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13.2 Application to Humans

Charles Darwin was aware of the severe reaction in some parts of the scientific community against the suggestion made in “Vestiges of the Natural History of Creation” that humans had arisen from animals by a process of transmutation. Therefore he almost completely ignored the topic of human evolution in “The Origin of Species”. Despite this precaution, the issue featured prominently in the debate that followed the book’s publication. For most of the first half of the 19th century, the scientific community believed that, although geology had shown that the Earth and life were very old, human beings had appeared suddenly just a few thousand years before the present. However, a series of archaeological discoveries in the 1840s and 1850s showed stone tools associated with the remains of extinct animals. By the early 1860s, as summarized in Charles Lyell‘s 1863 book “Geological Evidences of the Antiquity of Man”, it had become widely accepted that humans had existed during a prehistoric. This view of human history was more compatible with an evolutionary origin for humanity than was the older view.

Therefore the debate that immediately followed the publication of “The Origin of Species” centred on the similarities and differences between humans and modern apes. Carolus Linnaeus had been criticised in the 18th century for grouping humans and apes together as primates in his ground breaking classification system. Richard Owen vigorously defended the classification suggested by Cuvier and Johann Friedrich Blumenbach that placed humans in a separate order from any of the other mammals, which by the early 19th century had become the orthodox view. On the other hand, Thomas Henry Huxley sought to demonstrate a close anatomical relationship between humans and apes. Charles Lyell and Alfred Russel Wallace agreed that humans shared a common ancestor with apes, but questioned whether any purely materialistic mechanism could account for all the differences between humans and apes, especially some aspects of the human mind.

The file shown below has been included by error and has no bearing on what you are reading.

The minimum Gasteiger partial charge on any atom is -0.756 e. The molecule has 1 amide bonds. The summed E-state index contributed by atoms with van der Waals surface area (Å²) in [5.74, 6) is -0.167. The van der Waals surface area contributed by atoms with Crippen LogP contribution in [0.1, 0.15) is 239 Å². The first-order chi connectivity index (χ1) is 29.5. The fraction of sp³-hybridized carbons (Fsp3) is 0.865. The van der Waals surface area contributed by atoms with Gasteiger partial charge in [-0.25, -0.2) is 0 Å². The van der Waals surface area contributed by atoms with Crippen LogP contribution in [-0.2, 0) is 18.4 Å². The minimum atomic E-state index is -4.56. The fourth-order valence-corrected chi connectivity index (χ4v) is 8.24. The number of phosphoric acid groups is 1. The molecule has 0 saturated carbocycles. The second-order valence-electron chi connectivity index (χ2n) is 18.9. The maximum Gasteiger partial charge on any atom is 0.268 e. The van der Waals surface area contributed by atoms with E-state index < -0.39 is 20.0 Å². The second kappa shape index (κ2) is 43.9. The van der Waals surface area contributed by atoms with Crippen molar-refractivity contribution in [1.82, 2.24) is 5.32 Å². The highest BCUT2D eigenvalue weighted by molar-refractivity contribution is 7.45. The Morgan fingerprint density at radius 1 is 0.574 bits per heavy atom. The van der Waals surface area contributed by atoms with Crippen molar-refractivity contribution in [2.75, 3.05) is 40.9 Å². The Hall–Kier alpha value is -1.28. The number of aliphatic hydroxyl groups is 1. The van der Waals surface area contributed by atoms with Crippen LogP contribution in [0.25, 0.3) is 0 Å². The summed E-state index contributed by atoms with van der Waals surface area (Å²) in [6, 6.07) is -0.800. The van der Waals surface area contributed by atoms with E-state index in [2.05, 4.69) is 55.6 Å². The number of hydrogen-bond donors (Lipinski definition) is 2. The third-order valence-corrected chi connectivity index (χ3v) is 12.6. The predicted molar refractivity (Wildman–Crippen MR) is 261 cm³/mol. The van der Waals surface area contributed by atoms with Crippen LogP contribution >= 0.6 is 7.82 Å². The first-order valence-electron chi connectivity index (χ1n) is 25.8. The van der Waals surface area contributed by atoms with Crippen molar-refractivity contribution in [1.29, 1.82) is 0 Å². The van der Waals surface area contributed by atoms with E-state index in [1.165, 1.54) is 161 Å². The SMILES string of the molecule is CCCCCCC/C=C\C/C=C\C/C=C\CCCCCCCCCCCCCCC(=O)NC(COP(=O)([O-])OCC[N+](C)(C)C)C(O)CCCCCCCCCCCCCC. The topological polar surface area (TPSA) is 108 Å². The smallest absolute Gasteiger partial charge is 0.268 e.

In 1871, Darwin published “The Descent of Man, and Selection in Relation to Sex”, which contained his views on human evolution. Darwin argued that the differences between the human mind and the minds of the higher animals were a matter of degree rather than of kind. He argued that all the differences between humans and apes were explained by a combination of the selective pressures that came from our ancestors moving from the trees to the plains, and sexual selection.